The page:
The number of current hospitalizations in Oklahoma has more doubles in the past three weeks and now stands at 426.

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Oklahoma Tulsa

How Tulsa, Oklahoma, mirrored a fractured nation during Trump’s rally – NBC News

TULSA, Okla. — To the Rev. Robert R.A. Turner, pastor of Vernon African Methodist Episcopal Church, which was the only building left partly standing on Greenwood Avenue after the 1921 Tulsa Race Massacre, a palpable divide over everything from politics to health and science is a part of everyday life here.

In this city, the vast majority of the white population votes Republican, and in the 2016 election, just over 65 percent of the state voted for Donald Trump. In predominantly white South Tulsa, some stare when they spot people wearing masks to reduce the spread of the coronavirus. Yet Turner’s church in North Tulsa has delivered more than 60,000 free meals to the needy and those rendered desperate by the crisis.

Tulsa last week was a city perhaps only as divided as the country around it. And it was where the president’s sparsely attended rally held up a kind of mirror to just how fractured the nation has become.

Mayor G.T. Bynum, who is white and Republican, has supported a civilian police oversight commission while leaving the police union with a different impression, and he has downplayed the role of race in police shootings that left two Black men dead since he was elected in 2016. In the days before Trump held a campaign rally here Saturday night, a top-ranking police officer denied that systemic racism shapes the city’s police department. In fact, the officer said, the department’s officers “probably ought to” shoot Black people more often. Bynum and the chief of police, who is Black, denounced the officer’s comments.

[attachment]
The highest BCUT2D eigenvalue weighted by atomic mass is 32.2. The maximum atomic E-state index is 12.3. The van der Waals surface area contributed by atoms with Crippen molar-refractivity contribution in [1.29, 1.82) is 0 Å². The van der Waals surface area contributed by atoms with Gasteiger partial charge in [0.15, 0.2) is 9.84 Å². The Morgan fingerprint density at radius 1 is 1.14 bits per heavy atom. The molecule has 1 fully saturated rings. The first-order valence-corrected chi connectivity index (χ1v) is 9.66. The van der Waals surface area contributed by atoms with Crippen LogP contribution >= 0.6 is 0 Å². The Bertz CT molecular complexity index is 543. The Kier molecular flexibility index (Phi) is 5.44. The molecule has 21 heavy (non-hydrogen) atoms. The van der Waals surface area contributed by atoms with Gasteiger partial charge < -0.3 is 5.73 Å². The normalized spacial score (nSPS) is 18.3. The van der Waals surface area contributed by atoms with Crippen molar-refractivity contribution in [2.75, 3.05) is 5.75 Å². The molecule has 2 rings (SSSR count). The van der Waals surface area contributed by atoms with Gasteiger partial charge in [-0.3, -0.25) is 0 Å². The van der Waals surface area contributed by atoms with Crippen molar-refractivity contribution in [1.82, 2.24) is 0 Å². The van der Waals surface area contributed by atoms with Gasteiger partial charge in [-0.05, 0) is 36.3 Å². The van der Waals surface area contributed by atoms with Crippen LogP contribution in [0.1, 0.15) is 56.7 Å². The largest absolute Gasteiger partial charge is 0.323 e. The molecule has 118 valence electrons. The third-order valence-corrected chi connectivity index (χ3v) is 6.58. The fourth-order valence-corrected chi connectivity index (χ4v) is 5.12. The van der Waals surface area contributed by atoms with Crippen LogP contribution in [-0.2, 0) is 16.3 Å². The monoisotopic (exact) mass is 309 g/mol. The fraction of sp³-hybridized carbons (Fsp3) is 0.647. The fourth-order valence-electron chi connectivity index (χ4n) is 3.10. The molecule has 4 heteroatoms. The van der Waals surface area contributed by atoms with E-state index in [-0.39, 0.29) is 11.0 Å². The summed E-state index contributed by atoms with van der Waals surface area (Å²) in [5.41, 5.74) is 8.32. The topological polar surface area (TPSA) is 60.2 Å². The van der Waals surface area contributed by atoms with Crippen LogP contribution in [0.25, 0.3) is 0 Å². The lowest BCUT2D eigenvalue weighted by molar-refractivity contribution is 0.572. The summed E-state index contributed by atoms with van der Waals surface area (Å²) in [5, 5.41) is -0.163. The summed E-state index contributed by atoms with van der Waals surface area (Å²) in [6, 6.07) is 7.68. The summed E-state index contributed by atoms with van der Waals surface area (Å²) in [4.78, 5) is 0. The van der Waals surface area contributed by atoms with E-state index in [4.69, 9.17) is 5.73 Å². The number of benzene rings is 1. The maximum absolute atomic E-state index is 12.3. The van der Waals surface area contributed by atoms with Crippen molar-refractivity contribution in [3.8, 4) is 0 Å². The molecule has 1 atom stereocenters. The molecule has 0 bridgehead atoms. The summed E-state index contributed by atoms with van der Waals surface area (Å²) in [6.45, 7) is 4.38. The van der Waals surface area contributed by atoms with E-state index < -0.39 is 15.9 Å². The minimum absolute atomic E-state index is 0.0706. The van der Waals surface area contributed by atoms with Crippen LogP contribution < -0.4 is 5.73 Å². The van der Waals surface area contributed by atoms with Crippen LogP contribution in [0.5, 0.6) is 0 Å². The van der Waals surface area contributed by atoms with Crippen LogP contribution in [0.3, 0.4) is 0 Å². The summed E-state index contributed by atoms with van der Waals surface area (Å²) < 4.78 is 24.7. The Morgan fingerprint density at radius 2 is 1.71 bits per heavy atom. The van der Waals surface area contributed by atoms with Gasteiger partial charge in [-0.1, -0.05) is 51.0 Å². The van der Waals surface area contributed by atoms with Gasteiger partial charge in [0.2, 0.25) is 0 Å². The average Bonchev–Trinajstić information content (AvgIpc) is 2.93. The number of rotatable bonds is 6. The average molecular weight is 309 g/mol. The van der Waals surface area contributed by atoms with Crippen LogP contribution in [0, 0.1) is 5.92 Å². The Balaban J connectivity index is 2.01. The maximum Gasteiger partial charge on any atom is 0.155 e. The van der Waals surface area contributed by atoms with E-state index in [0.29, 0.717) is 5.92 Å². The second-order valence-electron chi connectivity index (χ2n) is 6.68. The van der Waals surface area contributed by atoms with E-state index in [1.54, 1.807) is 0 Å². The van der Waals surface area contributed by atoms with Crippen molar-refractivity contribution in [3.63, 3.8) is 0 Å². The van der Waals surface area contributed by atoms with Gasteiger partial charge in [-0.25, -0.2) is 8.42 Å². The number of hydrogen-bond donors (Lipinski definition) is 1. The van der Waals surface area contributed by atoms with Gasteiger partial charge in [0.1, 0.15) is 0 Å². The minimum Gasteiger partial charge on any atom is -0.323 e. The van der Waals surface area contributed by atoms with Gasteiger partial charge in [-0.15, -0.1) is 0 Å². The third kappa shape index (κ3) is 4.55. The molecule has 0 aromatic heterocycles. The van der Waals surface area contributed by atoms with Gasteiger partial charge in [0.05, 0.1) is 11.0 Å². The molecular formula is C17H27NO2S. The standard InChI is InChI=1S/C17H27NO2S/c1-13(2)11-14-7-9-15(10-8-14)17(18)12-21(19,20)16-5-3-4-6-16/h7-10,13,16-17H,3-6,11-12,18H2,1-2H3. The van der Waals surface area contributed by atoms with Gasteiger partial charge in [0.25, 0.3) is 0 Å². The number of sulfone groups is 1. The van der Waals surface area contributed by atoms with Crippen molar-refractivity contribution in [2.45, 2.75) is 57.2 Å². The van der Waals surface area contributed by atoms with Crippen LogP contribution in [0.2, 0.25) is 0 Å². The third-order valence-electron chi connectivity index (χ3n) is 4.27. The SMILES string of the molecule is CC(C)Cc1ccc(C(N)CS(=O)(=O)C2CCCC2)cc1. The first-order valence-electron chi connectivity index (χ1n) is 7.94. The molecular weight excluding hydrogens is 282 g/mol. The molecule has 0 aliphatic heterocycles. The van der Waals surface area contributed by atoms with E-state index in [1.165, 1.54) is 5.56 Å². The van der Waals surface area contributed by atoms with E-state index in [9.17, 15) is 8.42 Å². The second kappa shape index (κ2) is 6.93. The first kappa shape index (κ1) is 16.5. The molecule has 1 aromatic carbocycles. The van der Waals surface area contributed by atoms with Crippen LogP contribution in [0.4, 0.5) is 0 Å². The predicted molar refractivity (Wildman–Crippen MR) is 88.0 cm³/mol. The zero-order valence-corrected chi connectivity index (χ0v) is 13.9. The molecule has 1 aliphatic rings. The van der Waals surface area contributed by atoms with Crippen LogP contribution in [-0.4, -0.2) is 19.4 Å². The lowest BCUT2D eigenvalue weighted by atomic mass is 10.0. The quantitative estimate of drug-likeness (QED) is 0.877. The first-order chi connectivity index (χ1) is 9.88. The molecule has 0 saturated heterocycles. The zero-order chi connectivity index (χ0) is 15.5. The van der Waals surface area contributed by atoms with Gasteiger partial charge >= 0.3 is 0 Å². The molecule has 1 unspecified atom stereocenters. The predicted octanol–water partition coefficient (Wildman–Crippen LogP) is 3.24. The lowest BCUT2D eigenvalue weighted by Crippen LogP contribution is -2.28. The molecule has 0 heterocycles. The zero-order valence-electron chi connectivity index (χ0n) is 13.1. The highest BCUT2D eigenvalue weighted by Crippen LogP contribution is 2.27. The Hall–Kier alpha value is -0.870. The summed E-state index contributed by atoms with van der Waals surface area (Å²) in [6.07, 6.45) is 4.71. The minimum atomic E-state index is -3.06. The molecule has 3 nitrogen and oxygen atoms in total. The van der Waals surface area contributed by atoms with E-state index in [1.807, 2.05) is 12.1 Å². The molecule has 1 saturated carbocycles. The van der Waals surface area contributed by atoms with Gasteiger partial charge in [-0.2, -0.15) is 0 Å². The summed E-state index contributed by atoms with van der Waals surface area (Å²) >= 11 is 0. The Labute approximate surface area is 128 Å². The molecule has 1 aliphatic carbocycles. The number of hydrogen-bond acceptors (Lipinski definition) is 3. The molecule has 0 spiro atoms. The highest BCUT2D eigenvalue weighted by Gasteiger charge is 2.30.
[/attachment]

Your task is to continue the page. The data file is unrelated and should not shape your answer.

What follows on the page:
“This is a place where not one district attorney has launched a single investigation into a race massacre that occurred right here in 1921,” said Turner, whose church is the only Black-owned property on Greenwood Avenue, once the pulsating center of the Tulsa business district known as Black Wall Street. Turner joined a group that called on Bynum to cancel Trump’s event. “And a good portion of the population still have no idea what happened here at all,” he said.

After Trump’s rally, Vernon AME projected a giant Black Lives Matter sign on the side of its sanctuary, creating a kind of beacon in the night. When police discharged pepper balls into a group of protesters who gathered near BOK Center, where Trump spoke Saturday, about 1,000 marched to a space near the church.

“This is the most divided we have ever been since the Civil War,” Bill Schneider, a professor of public policy at George Mason University’s Schar School of Policy and Government, said in a telephone interview after the rally.

“In some ways, I would say that the things that are happening now happened in many places before the Civil War,” Schneider said. “Churches, organizations, all sorts of institutions were splitting. Back then, it was over the slavery issue. Now, it’s really over Donald Trump.”

Outside BOK Center on Saturday, those divisions manifested themselves in ways big and small.

Sisters Lori Levi and Donna Fitzsimons came from Detroit with a trailer full of Trump merchandise. The women parked three blocks from BOK Center, as close as police and the barricades would allow. By the day of the rally, the sisters hardly had time to eat.

Two of their bestsellers were a red T-shirt with “45²” printed on it and a black shirt with an American flag and a cross with the words “JESUS IS MY SAVIOR” and “TRUMP IS MY PRESIDENT.”

Unmasked customers at Brietta’s Buttons, the mobile Trump merchandise shop owned and brought to Tulsa, Okla., by Michigan sisters Lori Levi and Donna Fitzsimons, on Friday, June 19, 2020.Janell Ross / NBC News

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“People want to show Trump, our president, some support and a lot of respect,” Levi, who is white, said after explaining to a second person in a line of nine unmasked customers that only XLs remained of the “JESUS IS MY SAVIOR” design. Levi was not surprised. “A lot of them feel like that’s what our country really needs, a lot more respect for our president.”